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The World Cup: Why I can't root for England

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I have never rooted for England -- not once in my whole life. In fact, I always root the opposing team.

My best friend is English and if Ireland were playing in the World Cup instead of England, she would root for Ireland.

But I can't help myself and I can't pretend otherwise. This "prejudice," I suppose that's the word for it, though it sounds kind of harsh, has its roots in an incident that happened at a football match ninety years ago this coming November.

But let me try to explain.

I'm from Tipperary, where the Gaelic Athletic Association (GAA) was founded in Hayes Hotel in Thurles on November 1, 1884. (If you go to Thurles be sure to stop in to Hayes Bar, which is owned by my cousin Pat.)

Gaelic games, especially hurling, were and continue to be, a passion in Tipperary. We won 25 All-Ireland hurling finals.

The All-Ireland is played at Croke Park in Dublin where Hogan's Stand is named for a player from Tipperary, Michael Hogan (pictured above.)

Michael is the reason I can't cheer for England. He was killed on November 21, 1920, when British forces raided Croke Park during a game between Tipperary and Dublin.

A few minutes into the match, which started late, at 3.15 in the afternoon, British forces made up of RIC, Black & Tans and military entered the grounds. Hogan was shot and killed, as was Tom Ryan, who was kneeling beside him whispering an act of contrition into his ear. The forces then fired into the panicked and fleeing spectators killing twelve people and injuring sixty -- two more later died of their wounds.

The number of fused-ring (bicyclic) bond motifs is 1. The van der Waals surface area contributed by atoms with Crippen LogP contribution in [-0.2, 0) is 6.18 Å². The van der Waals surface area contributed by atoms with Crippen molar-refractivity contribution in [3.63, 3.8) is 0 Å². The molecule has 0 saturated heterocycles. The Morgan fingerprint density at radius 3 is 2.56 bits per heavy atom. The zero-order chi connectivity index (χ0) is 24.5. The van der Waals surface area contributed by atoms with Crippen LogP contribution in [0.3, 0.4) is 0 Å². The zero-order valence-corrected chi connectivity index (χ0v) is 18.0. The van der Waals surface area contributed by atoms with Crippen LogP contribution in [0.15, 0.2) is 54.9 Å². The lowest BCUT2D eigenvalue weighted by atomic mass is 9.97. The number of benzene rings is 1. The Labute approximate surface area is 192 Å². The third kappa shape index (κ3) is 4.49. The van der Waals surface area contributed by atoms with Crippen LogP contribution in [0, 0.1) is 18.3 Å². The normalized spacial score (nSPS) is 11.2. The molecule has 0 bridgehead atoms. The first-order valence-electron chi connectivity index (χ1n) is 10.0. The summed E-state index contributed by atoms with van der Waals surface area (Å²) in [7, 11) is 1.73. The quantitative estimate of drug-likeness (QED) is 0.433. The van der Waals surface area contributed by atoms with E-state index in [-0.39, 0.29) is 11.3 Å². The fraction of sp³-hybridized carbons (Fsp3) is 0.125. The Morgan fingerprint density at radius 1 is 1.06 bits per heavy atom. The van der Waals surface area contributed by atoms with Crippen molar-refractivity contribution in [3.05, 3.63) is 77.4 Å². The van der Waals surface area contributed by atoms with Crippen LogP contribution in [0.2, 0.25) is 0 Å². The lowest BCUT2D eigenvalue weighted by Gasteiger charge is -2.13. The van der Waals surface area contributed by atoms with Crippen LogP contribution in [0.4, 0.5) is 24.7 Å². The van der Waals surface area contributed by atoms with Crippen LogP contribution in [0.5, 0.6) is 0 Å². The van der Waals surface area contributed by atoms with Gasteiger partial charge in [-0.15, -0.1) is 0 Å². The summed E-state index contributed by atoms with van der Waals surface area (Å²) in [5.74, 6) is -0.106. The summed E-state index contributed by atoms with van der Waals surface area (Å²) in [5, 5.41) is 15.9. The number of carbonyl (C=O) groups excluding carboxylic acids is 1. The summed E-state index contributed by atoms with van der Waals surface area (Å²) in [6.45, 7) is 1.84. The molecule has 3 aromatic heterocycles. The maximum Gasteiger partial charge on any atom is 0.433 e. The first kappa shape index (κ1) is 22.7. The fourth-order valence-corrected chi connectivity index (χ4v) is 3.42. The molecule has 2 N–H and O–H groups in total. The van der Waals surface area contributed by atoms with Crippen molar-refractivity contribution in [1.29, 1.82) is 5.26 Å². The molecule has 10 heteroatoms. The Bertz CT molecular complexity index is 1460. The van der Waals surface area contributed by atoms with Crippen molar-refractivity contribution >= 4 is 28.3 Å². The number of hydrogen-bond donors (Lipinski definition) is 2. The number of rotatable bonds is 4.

That day became known as Bloody Sunday.

The official account of the incident claimed that the troops had been fired upon by Sinn Fein and were firing in self-defense.

It wasn't until 2000 that the truth came to light and showed that British forces had acted without provocation.

On January 30, 1972, in another incident that also became known as Bloody Sunday, twenty-seven civil rights protesters were shot by the British Army in Derry. Thirteen died that day and another died four and a half months later of wounds. The official report at the time drew parallels with the 1920 incident in that the Army claimed to have been fired on first.

Campaigns by the families of those killed led to second inquiry which was established in 1998. On June 15, the report on Bloody Sunday, 1972, will finally be released by the British Government.

Will the British Army take responsibility for the deaths of the Civil Rights marchers? If they do maybe then I'll have something to cheer about.

Note: For video report on the 1920 incident see: http://www.youtube.com/watch?v=2jMIv9UbI9I

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